• Petey

        Pattha, I think your response is based on location. I am a retired veteran and I have tri-care, however, my tri-care prime doctor is located on a military base. Although I do have VA disability, I still get referals from Tric-care to take care of my service connected disability. I VA as a back up for when I can’t get something more immediate from tri-care. You might want to go back to your tri-care facility because we as retirees pay for tri-care so they cannot deny you when you are paying for their service.

      • Pattha990

        Petey, Our PCM is on the base facility as well. But when you go out for a referral appointment you are paying a co-pay. When my husband goes to the VA facility it is free. According to my retirement brief on Tri-Care they were very specific about Tri-care always being a secondary payer if there is another payer who will pay for the care first. But hey its your money. If you want to pay for something you can get for free have at it. But a lot of the rest of us don’t have that luxury.

  • JillE

    Great Job, Elliott Davis! As a veteran, I have seen atrocities like this happen many times in VA Hospitals. St. Louis VA Hospital in particular is the worst about service and treatment towards veterans. I would like to see a story on a veteran waiting on an Emergency/ Doctor’s appointment and and watch what happens from the minute they walk in to the minute they are treated and walked out. I think it will horrify most people.

  • voter

    if he was sure the VA was not helping why would he want to go the VA with a STROKE ?
    have a nice day

    • Pattha

      How about he went to the VA because it is free as long as the headaches are related to his military service. Who would want to go somewhere they would have to pay if they had another alternative?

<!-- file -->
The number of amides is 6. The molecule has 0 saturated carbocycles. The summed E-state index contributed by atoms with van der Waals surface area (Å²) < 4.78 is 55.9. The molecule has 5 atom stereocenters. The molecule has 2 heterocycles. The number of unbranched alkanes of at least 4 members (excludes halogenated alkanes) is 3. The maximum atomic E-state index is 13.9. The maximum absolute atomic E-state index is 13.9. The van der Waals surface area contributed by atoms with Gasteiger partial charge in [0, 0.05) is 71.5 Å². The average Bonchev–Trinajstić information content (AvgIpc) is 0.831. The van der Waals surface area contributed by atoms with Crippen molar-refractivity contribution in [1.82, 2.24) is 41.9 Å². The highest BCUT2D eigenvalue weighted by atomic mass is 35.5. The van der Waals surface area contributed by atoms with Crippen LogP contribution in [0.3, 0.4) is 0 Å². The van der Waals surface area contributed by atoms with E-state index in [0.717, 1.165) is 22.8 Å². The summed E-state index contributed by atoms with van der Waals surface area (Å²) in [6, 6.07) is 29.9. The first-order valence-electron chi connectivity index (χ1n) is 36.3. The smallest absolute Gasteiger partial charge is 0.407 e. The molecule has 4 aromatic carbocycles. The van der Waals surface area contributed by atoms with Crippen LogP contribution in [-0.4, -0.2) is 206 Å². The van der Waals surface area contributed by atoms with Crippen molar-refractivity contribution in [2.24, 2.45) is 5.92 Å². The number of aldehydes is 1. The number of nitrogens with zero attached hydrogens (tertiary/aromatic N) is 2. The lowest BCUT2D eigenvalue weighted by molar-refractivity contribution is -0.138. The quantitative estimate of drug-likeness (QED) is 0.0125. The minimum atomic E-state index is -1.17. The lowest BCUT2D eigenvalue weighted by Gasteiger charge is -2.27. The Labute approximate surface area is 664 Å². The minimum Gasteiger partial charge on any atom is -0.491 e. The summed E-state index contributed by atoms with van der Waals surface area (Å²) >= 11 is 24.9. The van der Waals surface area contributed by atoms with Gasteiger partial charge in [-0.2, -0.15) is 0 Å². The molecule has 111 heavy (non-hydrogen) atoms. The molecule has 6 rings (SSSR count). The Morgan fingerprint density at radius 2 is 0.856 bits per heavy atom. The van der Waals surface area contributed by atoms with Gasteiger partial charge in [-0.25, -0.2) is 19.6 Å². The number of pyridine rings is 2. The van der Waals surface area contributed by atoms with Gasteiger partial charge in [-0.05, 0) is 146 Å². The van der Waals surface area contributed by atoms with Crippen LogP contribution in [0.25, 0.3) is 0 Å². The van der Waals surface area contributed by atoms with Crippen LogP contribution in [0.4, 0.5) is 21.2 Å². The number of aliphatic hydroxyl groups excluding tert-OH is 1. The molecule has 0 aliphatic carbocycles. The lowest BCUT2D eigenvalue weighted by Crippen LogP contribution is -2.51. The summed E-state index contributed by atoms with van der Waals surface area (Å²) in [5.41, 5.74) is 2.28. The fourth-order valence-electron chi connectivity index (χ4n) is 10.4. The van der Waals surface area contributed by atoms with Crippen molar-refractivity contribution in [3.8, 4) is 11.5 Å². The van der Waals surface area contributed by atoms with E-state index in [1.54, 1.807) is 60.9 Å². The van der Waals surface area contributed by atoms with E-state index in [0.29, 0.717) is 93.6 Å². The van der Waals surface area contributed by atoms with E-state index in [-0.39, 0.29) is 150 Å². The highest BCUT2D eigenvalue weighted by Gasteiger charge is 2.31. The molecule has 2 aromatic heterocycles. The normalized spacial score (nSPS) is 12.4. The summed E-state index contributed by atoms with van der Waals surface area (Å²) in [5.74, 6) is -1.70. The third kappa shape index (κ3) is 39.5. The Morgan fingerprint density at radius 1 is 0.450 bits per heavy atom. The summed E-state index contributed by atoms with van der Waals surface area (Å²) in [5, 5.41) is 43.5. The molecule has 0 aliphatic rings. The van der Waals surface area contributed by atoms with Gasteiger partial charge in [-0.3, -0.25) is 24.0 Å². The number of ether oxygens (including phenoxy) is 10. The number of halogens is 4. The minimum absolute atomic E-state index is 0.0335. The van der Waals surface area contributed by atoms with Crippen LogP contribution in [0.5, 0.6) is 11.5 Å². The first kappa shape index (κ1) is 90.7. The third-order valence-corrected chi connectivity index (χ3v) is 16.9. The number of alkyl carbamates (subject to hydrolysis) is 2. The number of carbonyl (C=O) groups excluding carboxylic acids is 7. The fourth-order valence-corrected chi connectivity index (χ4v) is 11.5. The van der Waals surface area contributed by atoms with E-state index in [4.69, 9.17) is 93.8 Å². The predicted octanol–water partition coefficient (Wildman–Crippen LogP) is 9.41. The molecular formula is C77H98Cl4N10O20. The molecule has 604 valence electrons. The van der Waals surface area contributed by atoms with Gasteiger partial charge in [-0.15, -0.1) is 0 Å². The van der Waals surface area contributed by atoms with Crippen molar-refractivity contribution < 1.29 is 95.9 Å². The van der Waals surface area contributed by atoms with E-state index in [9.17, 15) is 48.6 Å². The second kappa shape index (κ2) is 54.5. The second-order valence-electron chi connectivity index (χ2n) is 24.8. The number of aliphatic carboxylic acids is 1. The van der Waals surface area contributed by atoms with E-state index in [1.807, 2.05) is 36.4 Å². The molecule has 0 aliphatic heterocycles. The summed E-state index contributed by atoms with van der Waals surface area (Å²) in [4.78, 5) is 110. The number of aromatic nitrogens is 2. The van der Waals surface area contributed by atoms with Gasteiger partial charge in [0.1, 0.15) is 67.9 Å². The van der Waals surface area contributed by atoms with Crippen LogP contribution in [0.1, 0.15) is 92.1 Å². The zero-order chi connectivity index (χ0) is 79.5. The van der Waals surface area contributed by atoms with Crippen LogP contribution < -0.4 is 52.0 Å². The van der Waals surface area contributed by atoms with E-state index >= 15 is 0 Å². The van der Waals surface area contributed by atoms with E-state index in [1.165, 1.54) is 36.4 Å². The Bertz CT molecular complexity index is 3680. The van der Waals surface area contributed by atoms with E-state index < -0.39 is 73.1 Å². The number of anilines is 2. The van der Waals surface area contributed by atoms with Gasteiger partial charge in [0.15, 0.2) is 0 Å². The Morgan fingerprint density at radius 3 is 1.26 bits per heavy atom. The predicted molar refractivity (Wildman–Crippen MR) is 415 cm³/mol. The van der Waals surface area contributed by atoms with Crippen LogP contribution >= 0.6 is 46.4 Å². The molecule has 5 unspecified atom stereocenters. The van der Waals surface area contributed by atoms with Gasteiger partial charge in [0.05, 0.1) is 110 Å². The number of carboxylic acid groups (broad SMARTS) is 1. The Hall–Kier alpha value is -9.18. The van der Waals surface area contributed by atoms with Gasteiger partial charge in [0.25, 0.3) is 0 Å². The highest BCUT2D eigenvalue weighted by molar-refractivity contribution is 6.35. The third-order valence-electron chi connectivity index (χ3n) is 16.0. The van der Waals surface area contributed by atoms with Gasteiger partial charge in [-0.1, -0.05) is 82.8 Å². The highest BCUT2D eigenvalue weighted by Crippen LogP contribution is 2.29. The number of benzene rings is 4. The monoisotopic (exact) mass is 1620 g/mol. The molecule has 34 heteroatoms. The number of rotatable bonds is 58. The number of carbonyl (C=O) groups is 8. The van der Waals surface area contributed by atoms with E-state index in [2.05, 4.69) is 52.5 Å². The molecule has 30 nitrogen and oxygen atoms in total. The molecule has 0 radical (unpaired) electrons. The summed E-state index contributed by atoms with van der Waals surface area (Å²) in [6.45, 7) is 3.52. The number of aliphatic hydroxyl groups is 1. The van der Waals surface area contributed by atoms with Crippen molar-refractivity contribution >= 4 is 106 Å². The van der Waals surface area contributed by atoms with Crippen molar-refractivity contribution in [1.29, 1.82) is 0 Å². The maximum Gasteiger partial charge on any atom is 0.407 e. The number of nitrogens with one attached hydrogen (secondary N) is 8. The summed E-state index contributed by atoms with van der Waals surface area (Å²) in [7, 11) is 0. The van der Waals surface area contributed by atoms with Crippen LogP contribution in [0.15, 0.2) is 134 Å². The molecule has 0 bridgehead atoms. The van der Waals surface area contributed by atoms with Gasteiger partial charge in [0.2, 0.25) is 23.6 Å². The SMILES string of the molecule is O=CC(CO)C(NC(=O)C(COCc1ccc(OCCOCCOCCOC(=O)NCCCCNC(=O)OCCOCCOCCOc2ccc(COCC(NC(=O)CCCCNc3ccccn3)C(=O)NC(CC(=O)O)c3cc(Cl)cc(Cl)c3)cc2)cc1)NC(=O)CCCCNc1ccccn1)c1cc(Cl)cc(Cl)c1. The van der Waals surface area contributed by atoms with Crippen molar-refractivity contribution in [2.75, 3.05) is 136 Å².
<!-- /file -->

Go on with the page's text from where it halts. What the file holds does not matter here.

• ravens533

    Who waits up to 7 months when they keep having symptoms? Also, no where in the story is a direct connection made between the headaches and the stroke. Personally, I know that chronic headaches have numerous causes. Mine come from allergies and a pinched nerve in my neck. If I were to have a stroke tomorrow, there would be no connection between the headaches that I now suffer from and that stroke. There is a lot implied here with out a lot of solid information.

    • Inci Pio

      When you go to doctors you are saying … “please help me” and he went back continually… (dozens of times over a four year span). He only knew he hurt and that they were there to find out why and assist him. The problem is, this is not uncommon – and I don’t mean just the VA. The patient also has a responsibility to begin logging issues once they become “continual”. It really can be difficult to know if when he went to see the doctor what the verbal back and forth was between them. If he said it was A but it really was B, they’d be doing tests related to A and maybe overlook B. IT really comes down to communication. The body is extensive, and the doctors need not only clues but they must validate why each test is done and make a claim. They simply cannot just run every test possible until BINGO!.